Where do we go, what do think when the outside world demands we define ourselves only by fading borders and fragile, ambiguous nationalities? How to write about what actually matters to us — love and daily life, desire and non-political feelings (like maybe towards a sibling, or a parent, not just an "enemy" in the news)? What, in the end, is real freedom and true cherished land? For me, it is inside us, those very sensory details, smells, touches. Writing Edges: O Israel, O Palestine (which focused on family conflicts, on people simply thrown into the maelstrom of war without any real purpose for being there except by birth) showed me a way to make my own peace with the problems of self-definition, and how to transcend those literal borders, the burdens of a prescribed "nationality." It was a terrific journey. And now, when people ask me why I spent so much time describing the details and smells of fig trees, limestone, and pine needles instead of the politics of the land, I feel I can say: "Because they are part of me, they are me, where I really lived."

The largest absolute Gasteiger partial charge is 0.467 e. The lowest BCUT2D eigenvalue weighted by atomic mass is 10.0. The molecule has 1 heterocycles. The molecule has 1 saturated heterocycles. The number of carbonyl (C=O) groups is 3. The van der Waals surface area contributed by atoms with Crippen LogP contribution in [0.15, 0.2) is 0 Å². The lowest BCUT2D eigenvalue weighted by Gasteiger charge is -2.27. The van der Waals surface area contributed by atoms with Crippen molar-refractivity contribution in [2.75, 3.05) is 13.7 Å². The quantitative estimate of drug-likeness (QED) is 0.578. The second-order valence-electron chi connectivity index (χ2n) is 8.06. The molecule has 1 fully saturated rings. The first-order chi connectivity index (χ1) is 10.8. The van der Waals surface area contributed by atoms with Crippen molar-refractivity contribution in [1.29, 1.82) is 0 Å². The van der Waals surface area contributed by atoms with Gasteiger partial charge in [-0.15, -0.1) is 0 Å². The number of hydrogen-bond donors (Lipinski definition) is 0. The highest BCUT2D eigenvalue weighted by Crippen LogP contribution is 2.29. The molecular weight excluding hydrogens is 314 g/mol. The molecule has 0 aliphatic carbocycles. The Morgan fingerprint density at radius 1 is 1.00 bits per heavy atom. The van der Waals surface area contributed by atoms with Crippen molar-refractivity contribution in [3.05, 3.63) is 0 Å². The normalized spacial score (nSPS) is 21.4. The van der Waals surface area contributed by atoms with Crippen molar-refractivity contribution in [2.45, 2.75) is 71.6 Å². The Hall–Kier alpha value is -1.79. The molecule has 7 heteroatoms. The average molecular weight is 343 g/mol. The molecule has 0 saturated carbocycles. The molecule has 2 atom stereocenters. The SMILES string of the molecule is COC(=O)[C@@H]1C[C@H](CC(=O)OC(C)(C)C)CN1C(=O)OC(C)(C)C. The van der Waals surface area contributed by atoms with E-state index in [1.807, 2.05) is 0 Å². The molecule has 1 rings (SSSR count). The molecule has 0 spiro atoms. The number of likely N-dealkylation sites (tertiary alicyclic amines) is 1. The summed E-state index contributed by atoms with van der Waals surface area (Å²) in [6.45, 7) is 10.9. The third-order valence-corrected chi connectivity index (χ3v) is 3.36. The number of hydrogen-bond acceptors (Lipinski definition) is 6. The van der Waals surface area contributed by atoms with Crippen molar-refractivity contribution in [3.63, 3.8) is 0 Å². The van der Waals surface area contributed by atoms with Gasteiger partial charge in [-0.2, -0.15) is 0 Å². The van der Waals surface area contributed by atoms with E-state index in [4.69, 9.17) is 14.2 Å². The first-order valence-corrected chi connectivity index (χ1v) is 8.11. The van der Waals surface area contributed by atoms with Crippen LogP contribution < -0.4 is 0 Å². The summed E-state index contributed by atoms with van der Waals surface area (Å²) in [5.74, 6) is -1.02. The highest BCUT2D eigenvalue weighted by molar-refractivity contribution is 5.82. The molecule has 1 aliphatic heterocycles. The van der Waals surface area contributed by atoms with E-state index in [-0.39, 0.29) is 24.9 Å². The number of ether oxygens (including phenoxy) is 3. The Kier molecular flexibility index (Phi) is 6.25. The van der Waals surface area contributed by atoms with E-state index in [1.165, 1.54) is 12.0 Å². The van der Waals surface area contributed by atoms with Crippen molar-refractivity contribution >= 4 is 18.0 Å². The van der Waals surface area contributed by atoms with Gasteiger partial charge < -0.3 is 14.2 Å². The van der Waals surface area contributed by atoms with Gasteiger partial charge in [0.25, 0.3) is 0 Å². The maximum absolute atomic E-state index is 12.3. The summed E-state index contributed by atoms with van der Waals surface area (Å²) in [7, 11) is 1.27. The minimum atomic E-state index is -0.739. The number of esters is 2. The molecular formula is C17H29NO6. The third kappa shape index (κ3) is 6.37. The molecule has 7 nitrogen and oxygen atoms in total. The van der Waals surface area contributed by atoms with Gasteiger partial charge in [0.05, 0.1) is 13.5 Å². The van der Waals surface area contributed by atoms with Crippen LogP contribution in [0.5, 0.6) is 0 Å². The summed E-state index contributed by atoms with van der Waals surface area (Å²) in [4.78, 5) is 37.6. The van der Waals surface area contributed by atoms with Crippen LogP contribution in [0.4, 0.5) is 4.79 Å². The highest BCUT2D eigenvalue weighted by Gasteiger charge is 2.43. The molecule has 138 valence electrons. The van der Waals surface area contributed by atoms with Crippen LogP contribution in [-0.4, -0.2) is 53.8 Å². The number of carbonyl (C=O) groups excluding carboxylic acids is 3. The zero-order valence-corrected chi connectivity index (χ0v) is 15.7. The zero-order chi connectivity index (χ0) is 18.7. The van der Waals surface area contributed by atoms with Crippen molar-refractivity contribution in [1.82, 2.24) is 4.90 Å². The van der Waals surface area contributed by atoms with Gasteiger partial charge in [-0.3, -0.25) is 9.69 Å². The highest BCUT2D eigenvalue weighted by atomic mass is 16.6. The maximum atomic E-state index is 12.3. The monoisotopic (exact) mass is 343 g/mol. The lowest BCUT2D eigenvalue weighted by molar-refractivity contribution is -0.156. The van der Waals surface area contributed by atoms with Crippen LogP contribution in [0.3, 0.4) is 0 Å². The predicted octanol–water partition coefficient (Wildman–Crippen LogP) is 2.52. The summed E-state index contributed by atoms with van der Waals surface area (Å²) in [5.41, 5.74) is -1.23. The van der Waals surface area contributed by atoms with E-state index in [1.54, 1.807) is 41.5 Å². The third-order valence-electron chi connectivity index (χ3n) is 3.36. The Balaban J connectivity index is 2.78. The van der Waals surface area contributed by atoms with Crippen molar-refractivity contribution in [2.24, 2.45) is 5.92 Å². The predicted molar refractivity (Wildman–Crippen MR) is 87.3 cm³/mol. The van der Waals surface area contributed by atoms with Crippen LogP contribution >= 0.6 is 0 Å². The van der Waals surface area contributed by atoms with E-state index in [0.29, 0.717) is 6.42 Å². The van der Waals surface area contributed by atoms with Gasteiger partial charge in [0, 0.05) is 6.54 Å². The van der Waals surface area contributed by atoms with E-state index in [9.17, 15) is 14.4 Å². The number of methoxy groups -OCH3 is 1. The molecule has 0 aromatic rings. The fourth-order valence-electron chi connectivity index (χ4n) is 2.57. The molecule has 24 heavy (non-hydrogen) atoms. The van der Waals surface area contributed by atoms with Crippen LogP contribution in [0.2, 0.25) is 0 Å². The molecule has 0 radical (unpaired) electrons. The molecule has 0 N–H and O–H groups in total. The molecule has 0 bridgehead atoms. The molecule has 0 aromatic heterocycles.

Friday, November 04, 2005
Powells is featuring a lovely essay by Leora Skolkin-Smith, author of Edges: O Israel, O Palestine. I love what she has to say about identity, place, and the senses: